OSCS has been previously identified as a contaminant in batches of Baxter's unfractioned heparin product that has been linked to around 81 deaths in the US. Lennart Forslund, medical information officer at the Swedish Medicinal Products Regulatory Agency told in-PharmaTechnologist.com that no adverse reactions had been observed in Sweden and that recall is a precautionary measure. He added that: "Sanofi found the contaminated batches and the lab at MPA did a second check on all batches of Klexane (enoxaparin) in Sweden." Forslund also said that the contamination had not been identified in either of the two competitor low molecular weight products sold in the country, Fragmin (dalterapin sodium), sold by Pfizer, or Leo Pharma's Innohep (tinzaparin sodium), or indeed in the fractionated heparin that is also marketed by the latter firm. Salah Mahyaoui vice president of product communication at Sanofi told in-PharmaTechnologist.com that the firm had identified the impurity using the nuclear magnetic resonance based testing procedure that it instituted on 1 April this year. He added that none of the identified batches had contained more that 7 per cent OSCS, much lower than the levels identified in unfractionated formulations of heparin in the US. Mahyaoui also said that traceability of raw materials was a high priority for the firm but added that because investigations were at an early stage "a clear picture would take time to emerge." While OSCS was first identified in unfractionated heparin products made by US firm Baxter International, the contaminant has since been identified in batches of the drug in Australia, Canada, China, Denmark and Japan, according to a statement issued by the US Food and Drug Administration (FDA) on 21 April. In addition, France's Rotexmedia began withdrawing its unfractionated heparin product after it was linked to over 80 adverse reactions in patients in Germany, while Italy's Opocrin also initiated a recall of its version of the blood thinner. US investigation ongoing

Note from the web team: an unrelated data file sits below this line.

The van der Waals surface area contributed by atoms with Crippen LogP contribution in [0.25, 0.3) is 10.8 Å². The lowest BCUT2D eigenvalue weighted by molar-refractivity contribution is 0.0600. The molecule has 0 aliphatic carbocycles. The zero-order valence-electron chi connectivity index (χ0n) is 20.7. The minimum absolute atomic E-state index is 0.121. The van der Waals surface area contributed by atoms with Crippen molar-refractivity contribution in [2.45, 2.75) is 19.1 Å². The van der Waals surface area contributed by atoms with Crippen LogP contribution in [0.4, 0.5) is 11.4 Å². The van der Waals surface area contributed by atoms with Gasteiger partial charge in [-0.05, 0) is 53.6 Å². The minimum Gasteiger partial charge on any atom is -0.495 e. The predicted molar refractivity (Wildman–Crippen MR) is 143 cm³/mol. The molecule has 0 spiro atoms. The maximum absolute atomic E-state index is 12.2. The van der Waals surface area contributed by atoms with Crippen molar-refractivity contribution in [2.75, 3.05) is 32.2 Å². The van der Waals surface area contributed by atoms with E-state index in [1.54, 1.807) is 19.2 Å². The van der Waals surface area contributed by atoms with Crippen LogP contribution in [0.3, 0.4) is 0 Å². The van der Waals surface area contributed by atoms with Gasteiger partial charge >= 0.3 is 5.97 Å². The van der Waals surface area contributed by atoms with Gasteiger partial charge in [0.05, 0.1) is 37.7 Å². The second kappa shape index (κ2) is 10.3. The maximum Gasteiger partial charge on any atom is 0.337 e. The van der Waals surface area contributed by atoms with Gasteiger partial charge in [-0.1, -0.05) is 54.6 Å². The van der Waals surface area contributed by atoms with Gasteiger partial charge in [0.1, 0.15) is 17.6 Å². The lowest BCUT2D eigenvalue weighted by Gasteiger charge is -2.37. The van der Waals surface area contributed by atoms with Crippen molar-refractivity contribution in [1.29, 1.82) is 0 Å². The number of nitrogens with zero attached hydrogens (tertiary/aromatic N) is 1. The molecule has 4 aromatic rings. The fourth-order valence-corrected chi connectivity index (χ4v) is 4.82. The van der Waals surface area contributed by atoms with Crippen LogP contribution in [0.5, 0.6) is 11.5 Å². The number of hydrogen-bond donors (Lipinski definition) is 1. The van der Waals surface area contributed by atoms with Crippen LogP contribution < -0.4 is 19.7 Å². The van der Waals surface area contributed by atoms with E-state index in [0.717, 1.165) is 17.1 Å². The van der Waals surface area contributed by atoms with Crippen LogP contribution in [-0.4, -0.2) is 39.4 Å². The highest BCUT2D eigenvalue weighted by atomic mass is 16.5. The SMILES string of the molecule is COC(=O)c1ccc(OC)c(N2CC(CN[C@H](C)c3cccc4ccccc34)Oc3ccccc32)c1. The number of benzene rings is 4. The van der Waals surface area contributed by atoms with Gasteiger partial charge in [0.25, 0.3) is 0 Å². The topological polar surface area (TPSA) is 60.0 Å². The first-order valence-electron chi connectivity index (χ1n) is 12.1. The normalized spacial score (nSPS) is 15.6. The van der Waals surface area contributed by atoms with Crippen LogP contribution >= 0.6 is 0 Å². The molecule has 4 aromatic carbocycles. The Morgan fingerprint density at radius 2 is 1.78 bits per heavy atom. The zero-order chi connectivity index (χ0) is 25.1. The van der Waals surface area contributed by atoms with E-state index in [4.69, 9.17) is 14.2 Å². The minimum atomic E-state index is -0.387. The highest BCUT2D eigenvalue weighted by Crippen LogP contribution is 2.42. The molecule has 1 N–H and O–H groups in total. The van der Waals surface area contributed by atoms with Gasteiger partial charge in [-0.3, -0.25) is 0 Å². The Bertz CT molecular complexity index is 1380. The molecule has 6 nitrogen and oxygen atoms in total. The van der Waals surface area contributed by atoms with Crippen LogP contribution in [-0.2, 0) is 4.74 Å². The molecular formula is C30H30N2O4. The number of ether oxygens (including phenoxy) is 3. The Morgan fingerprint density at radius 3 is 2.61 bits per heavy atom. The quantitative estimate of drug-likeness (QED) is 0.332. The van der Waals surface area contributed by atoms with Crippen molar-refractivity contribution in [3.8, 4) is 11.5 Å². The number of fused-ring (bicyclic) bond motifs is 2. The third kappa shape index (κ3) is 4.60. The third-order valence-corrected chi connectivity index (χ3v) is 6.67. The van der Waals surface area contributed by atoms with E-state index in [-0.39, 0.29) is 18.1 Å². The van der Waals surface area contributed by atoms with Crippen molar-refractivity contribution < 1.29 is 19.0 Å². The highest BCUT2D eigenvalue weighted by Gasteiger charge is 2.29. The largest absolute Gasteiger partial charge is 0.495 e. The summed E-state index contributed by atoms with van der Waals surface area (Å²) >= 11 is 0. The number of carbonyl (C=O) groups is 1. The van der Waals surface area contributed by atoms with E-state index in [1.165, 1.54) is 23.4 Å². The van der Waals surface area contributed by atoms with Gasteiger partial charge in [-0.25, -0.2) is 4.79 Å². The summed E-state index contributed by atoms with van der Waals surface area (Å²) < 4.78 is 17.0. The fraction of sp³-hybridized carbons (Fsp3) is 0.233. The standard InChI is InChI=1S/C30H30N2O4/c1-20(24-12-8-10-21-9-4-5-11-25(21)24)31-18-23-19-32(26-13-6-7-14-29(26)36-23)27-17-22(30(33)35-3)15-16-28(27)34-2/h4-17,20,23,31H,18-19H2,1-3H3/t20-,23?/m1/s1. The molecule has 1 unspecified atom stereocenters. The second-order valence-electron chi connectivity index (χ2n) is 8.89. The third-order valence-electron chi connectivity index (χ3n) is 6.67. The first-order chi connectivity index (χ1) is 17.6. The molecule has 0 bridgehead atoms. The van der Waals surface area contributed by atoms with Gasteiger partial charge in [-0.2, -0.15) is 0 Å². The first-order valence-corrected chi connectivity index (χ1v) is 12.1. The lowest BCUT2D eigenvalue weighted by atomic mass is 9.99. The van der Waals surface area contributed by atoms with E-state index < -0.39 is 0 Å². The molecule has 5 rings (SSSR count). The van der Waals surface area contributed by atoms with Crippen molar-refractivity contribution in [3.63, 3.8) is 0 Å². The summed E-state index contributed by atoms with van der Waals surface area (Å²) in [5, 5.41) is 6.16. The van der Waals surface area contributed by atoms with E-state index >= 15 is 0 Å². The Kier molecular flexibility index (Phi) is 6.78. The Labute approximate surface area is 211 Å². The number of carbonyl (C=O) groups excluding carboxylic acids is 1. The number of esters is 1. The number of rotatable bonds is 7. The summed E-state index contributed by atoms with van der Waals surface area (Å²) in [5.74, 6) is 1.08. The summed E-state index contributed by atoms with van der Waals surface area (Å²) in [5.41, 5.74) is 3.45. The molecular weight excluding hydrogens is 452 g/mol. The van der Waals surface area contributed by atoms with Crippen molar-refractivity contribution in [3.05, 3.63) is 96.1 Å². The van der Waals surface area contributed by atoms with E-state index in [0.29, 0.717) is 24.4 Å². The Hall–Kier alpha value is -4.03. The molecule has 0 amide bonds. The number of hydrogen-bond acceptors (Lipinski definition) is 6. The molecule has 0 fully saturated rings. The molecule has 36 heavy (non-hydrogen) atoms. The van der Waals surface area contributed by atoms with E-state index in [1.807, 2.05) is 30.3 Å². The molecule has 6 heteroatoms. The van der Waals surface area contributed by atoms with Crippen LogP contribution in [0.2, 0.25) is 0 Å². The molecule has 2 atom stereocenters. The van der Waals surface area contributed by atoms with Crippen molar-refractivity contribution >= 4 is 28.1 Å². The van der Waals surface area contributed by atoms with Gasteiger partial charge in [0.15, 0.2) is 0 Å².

Meanwhile, US investigations into the OSCS found in Baxter's products are ongoing. On April 29, Baxter's CEO, Robert Parkinson, appeared before the House of Representatives subcommittee on oversight and investigations to defend the firm's actions. Parkinson told the committee that the company is: "alarmed that one of our products was used in what appears to have been a deliberate scheme to adulterate a life-saving medication and that people have suffered as a result." Also in attendance was David Strunce, president of Baxter's active pharmaceutical ingredient supplier Scientific Protein Laboratories. He commented that the problem cannot be linked to heparin processing at its Changzhou facility in China. Nevertheless, Strunce agreed that the contamination appears to be a result of a deliberate and widespread switching of raw materials in China. He suggested that an outbreak of blue-ear disease that decimated the Chinese swine population in 2006 may have provided "some additional incentive" for a supplier to add a contaminant. The meeting, which was entitled "The Heparin disaster: Chinese counterfeits and American failures," also heard testimony from the FDA's head of drug evaluation and research, Janet Woodcock. She said that "FDA's working hypothesis is that this was intentional contamination, but this is not yet proven," echoing earlier comments by FDA commissioner Andrew von Eschenbach.
Subcommittee Chairman Bart Stupak said that a "series of FDA blunders" in 2004 had played a part in the heparin contamination, but added that "both Baxter and SPL have failed the American public."